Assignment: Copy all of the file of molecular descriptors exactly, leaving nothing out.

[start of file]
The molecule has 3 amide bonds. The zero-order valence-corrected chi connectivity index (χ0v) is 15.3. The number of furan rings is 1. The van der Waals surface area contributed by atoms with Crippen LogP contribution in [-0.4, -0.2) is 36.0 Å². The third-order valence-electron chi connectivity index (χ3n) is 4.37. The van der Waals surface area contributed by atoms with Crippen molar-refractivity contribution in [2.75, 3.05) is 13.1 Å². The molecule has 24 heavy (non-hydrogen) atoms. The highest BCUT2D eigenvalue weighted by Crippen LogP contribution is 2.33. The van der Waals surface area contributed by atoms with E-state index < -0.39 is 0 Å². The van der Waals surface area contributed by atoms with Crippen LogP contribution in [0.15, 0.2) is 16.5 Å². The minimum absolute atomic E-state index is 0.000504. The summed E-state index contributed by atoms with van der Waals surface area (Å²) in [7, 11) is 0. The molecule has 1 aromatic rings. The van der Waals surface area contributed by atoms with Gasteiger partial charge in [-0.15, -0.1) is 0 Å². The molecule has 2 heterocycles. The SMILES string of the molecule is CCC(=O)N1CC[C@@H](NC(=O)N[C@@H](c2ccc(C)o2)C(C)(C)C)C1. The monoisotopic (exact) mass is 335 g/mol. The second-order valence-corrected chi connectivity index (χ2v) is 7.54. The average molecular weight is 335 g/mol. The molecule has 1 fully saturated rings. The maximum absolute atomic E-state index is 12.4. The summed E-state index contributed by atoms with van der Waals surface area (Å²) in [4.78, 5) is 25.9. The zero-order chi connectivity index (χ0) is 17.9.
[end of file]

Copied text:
The molecule has 3 amide bonds. The zero-order valence-corrected chi connectivity index (χ0v) is 15.3. The number of furan rings is 1. The van der Waals surface area contributed by atoms with Crippen LogP contribution in [-0.4, -0.2) is 36.0 Å². The third-order valence-electron chi connectivity index (χ3n) is 4.37. The van der Waals surface area contributed by atoms with Crippen molar-refractivity contribution in [2.75, 3.05) is 13.1 Å². The molecule has 24 heavy (non-hydrogen) atoms. The highest BCUT2D eigenvalue weighted by Crippen LogP contribution is 2.33. The van der Waals surface area contributed by atoms with E-state index < -0.39 is 0 Å². The van der Waals surface area contributed by atoms with Crippen LogP contribution in [0.15, 0.2) is 16.5 Å². The minimum absolute atomic E-state index is 0.000504. The summed E-state index contributed by atoms with van der Waals surface area (Å²) in [7, 11) is 0. The molecule has 1 aromatic rings. The van der Waals surface area contributed by atoms with Gasteiger partial charge in [-0.15, -0.1) is 0 Å². The molecule has 2 heterocycles. The SMILES string of the molecule is CCC(=O)N1CC[C@@H](NC(=O)N[C@@H](c2ccc(C)o2)C(C)(C)C)C1. The monoisotopic (exact) mass is 335 g/mol. The second-order valence-corrected chi connectivity index (χ2v) is 7.54. The average molecular weight is 335 g/mol. The molecule has 1 fully saturated rings. The maximum absolute atomic E-state index is 12.4. The summed E-state index contributed by atoms with van der Waals surface area (Å²) in [4.78, 5) is 25.9. The zero-order chi connectivity index (χ0) is 17.9.